This issue has been my nemesis. '96 gmc k1500 suburban. 350 eng. 184,000 miles.
Immediate start cold. Engine compartment hot, if it sits shut off for 15 min or more = 4-5 seconds acts like vapor lock, then starts right up. No puff of smoke upon start. No gurgling flooded sound. Once started seems to perform fine.
Obd stored 1code around time this issue started. P1351 - short across or bad ground ignition coil. Installed new bwd coil, code went away. Coil I replaced was original.
Pulled plugs. All nice light brown, each looks identical in color.
Had two repairs done prior to this problem:
Gm fuel pump replaced by gm dealer 1,700 miles prior to this issue.
One cat replaced 1,500 miles prior.
Think bwd coil develops too much resistance when eng compartment hot? Never had problem with bwd quality, but nothing would surprise me anymore. Did I waste money not going with oe?
Crap fuel pump? Dealer insists does not sound like fuel pump issue, but my gut says it could be.
Haven’t tested cat back pressure, but doesn’t seem like a cat issue. Does it?
Maybe a leaky injector so it acts flooded?
Run some Techron through to see what happens.
Correction. P1351 code was for short across or bad ground of icm, not coil. I swapped out both coil and icm at same time. Both bwd new.
Injectors holding right in spec. Two shops have checked them. No leak down.
Could issue be that I did not put the oe Delphi coil and icm back in? Or is that pretty unlikely?
When you first turn on they key, right before starting, the fuel rail is supposed to pressurize. I wonder whether that is happening.
What happens when you turn they key on to the position right before start and off again. Do that a couple if times. Does it then still act like what you describe?
I was using my wife’s I-Pad so typing was excruciatingly tedious. Back on the laptop now.
When I turn the key on, I can hear the fuel pump cycle on for its scheduled 10-second charge. I never start the Burb until after the fuel pump has finished that initial charge shot.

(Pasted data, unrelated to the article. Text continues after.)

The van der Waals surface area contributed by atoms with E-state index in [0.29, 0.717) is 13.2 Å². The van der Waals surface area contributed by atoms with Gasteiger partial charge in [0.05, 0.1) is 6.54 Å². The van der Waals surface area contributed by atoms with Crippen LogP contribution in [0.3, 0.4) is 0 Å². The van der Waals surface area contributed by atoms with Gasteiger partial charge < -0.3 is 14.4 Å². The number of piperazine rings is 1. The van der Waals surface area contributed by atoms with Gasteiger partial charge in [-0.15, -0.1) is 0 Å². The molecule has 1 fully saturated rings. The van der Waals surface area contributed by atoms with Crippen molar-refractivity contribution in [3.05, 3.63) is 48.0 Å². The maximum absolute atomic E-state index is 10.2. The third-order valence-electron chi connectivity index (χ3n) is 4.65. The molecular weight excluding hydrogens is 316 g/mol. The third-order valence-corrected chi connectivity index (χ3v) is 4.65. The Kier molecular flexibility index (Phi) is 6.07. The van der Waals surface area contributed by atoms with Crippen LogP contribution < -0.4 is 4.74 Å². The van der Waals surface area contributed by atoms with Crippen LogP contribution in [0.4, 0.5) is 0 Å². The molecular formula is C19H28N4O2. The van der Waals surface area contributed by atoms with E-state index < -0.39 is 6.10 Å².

I’ll try doing it a couple times and see if I get a different result. It’s too late for me to do it tonight, but I’ll be able to try it tomorrow and let you know if something changed.
I’ve cycled through quite a few tanks of each since I really started paying attention and there hasn’t been a bit of difference. I was hoping it was something to do with one of the fuels, but nothing changed as I alternated tanks (more than just a few).
Forgot to mention. I did what you mentioned - trying to charge the rails a couple times before starting to see if it made any difference. Once the pump initially charged, I’d pull the key out, let it sit for about 10 seconds, then turn the key back on again. No initial pump charge on the second time around. Maybe because it was just a span of 10 seconds. I have no idea. No difference in behavior.
This is a general statement. I spoke with one of the brightest mechanics I know in this area, just to see if he’s been having any issues with BWD’s ignition components. He said he’s had more electronics parts failures from BWD than he’s been accustomed to over the years. Said he thinks it’s certainly possible that something about the BWD coil and/or ICM is not cutting it for my Burb. Of course he couldn’t say for certain. Just thought I’d spit that out there.
See if the problem happens when you spray some starter fluid into the intake when the engine is hot.
The starter fluid is easy and quick enough. It would at least rule in/out a fuel issue.
I’ve taken back to getting more exercise, which is clearing my mind more these days. While out on my bike today, I re-assessed the symptoms. The most logical explanation I can come up with is that it is electrical resistance in the ignition system components, resistance that goes way up as the entire engine compartment gets brought up to full operating temp.